I'm a bit unclear on what you're asking, but I'll assume that
you mean that given $G$, is there a presentation $G=\{x_1, \ldots, x_n|r_1, \ldots, r_m\}$ for which the property holds (note that your
question only concerns the generators $x_1,\ldots x_n$, so the
relators $r_j$ are irrelevant)? Otherwise, if
the presentation is given, then the property will hold iff
none of the $x_i$ lie in the kernel of the map $G\to \hat{G}$,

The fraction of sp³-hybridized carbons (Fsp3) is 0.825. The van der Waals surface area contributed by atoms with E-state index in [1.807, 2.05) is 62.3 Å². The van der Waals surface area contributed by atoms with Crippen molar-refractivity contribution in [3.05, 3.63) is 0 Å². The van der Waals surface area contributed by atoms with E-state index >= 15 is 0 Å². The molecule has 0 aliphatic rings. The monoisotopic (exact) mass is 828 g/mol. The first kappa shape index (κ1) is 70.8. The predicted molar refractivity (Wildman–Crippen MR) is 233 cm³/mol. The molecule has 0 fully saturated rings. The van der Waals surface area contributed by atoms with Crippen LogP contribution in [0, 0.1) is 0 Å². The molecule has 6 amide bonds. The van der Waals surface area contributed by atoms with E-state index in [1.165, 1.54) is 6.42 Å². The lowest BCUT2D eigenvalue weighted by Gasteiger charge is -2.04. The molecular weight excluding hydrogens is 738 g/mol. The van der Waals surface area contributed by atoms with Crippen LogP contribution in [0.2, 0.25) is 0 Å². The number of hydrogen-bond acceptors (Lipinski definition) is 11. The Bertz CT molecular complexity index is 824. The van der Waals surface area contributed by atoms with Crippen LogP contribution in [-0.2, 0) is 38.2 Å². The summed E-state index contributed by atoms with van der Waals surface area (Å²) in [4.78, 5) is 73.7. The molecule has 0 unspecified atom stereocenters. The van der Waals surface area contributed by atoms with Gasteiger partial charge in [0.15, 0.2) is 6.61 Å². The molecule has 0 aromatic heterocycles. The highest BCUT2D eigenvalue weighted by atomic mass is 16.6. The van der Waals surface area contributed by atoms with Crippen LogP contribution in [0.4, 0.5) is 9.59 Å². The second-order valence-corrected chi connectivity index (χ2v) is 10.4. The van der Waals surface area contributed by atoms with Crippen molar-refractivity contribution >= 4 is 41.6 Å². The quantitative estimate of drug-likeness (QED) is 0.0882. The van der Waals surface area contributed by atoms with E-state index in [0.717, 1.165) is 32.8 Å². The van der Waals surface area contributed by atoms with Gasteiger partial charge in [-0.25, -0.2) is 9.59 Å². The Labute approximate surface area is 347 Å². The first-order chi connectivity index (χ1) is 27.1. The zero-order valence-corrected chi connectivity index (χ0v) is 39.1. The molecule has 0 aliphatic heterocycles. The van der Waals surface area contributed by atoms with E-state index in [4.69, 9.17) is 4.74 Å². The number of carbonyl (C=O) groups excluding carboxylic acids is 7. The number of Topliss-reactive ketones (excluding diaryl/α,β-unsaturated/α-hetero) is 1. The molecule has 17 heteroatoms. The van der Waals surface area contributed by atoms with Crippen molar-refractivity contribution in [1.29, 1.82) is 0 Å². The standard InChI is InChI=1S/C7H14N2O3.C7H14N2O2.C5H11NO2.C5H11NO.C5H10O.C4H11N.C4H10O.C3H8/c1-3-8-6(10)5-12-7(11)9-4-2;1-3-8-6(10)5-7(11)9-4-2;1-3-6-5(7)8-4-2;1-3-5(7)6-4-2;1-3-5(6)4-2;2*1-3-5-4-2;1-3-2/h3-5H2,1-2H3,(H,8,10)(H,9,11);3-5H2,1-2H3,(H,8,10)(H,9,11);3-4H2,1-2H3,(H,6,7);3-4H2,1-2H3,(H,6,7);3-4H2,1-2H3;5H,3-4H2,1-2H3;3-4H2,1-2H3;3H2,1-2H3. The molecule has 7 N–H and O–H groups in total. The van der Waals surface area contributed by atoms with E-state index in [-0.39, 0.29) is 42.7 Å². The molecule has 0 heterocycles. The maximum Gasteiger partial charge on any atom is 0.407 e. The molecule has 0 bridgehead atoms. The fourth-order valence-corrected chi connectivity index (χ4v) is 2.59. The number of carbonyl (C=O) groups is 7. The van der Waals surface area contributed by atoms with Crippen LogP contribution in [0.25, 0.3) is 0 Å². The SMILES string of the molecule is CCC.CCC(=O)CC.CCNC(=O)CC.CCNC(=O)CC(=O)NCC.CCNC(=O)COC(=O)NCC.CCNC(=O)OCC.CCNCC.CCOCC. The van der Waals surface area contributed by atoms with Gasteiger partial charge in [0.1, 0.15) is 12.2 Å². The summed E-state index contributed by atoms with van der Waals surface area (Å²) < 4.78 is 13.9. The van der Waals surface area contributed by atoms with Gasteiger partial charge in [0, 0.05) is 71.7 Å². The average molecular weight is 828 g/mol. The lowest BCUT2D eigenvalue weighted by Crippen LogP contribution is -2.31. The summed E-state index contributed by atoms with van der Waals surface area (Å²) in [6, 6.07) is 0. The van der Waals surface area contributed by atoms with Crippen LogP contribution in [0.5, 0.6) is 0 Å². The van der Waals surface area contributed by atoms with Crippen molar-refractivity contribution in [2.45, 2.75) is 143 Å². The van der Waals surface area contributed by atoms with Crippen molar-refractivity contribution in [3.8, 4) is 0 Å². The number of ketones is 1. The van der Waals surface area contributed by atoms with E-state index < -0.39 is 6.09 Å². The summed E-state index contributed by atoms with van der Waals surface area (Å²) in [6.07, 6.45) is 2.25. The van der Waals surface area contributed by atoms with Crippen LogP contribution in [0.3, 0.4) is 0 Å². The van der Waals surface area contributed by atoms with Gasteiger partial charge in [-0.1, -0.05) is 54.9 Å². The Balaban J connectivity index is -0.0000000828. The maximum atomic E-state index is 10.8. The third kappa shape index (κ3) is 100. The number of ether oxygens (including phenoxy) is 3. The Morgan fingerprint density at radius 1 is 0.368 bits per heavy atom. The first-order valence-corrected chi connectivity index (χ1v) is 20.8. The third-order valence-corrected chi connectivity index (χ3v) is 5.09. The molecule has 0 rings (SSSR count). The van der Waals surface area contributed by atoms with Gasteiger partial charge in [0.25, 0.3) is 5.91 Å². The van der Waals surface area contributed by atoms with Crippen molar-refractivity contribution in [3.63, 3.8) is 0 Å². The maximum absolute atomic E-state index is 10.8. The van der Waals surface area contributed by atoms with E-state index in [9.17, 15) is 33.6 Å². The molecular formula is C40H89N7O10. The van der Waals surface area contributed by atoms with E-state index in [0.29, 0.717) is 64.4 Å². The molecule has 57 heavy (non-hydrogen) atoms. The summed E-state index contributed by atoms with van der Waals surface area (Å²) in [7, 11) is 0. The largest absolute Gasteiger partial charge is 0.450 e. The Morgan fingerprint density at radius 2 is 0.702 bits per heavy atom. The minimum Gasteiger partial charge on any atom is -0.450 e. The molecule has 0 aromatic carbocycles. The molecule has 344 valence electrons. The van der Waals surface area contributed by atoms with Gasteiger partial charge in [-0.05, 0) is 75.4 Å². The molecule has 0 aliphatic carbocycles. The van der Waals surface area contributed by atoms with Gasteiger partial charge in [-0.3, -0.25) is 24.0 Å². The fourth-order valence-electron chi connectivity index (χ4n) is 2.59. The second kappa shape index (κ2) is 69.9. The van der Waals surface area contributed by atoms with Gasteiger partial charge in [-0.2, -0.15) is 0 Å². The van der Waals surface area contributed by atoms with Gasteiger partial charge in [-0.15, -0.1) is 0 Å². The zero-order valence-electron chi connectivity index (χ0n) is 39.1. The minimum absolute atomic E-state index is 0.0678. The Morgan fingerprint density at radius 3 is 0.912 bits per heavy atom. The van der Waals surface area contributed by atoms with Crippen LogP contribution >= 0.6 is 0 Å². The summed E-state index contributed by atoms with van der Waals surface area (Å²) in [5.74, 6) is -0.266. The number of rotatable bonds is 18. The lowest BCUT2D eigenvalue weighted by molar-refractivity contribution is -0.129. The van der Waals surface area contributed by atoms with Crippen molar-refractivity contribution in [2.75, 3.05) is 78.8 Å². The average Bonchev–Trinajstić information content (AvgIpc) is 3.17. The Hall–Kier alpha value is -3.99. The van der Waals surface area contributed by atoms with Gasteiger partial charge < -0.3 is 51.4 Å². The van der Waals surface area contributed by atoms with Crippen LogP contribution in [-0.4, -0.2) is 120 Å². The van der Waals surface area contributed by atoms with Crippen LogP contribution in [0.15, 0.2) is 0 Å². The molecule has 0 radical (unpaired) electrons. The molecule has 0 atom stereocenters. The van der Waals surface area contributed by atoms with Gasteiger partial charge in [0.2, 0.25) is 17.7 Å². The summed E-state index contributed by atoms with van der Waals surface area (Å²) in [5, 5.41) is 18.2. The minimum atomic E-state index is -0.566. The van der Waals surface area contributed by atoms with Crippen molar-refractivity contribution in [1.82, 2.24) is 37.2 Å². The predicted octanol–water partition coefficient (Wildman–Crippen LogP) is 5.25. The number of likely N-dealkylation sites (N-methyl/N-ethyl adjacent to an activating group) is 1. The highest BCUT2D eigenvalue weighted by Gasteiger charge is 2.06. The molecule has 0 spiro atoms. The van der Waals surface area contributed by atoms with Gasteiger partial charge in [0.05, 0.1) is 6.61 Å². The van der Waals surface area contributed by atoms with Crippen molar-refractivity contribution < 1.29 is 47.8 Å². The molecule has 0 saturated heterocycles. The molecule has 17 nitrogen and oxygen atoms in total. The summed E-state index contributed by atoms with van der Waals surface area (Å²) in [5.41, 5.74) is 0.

the profinite completion.

Given this interpretation, then the answer is that as long has
$G$ has a non-trivial homomorphism to a finite group $H$, then you
can always find a generating set with this property. Starting
with some generators $G=\langle x_1, \ldots, x_n\rangle$,
and a non-trivial homomorphism $f:G\to H$, then $f$ must
be non-trivial on some generator, say $f(x_1)\neq 1$. Now,
consider all the generators $x_i, \ldots, x_n$ (by relabeling) such that
$f(x_j)=1$, $i\leq j\leq n$. We obtain a different generating set $G=\langle x_1,\ldots, x_{i-1}, x_ix_1^{-1}, \ldots, x_nx_1^{-1}\rangle$. Clearly now $f$ is non-trivial on each one of these generators.